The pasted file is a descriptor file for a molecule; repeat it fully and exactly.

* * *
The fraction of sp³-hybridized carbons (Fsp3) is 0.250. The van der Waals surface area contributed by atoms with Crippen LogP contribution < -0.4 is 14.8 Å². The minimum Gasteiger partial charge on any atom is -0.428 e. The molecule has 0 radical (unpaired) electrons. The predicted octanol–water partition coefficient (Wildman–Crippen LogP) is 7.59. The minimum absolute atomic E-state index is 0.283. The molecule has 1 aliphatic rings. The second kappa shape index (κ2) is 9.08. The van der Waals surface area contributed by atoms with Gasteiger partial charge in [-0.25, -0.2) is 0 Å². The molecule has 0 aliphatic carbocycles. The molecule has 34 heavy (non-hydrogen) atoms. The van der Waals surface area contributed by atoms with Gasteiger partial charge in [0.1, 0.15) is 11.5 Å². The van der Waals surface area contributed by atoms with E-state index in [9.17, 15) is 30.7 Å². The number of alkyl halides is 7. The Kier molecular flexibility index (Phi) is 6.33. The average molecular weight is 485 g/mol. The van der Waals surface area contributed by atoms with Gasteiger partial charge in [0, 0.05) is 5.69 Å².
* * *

The fraction of sp³-hybridized carbons (Fsp3) is 0.250. The van der Waals surface area contributed by atoms with Crippen LogP contribution < -0.4 is 14.8 Å². The minimum Gasteiger partial charge on any atom is -0.428 e. The molecule has 0 radical (unpaired) electrons. The predicted octanol–water partition coefficient (Wildman–Crippen LogP) is 7.59. The minimum absolute atomic E-state index is 0.283. The molecule has 1 aliphatic rings. The second kappa shape index (κ2) is 9.08. The van der Waals surface area contributed by atoms with Gasteiger partial charge in [-0.25, -0.2) is 0 Å². The molecule has 0 aliphatic carbocycles. The molecule has 34 heavy (non-hydrogen) atoms. The van der Waals surface area contributed by atoms with Gasteiger partial charge in [0.1, 0.15) is 11.5 Å². The van der Waals surface area contributed by atoms with E-state index in [9.17, 15) is 30.7 Å². The number of alkyl halides is 7. The Kier molecular flexibility index (Phi) is 6.33. The average molecular weight is 485 g/mol. The van der Waals surface area contributed by atoms with Gasteiger partial charge in [0, 0.05) is 5.69 Å².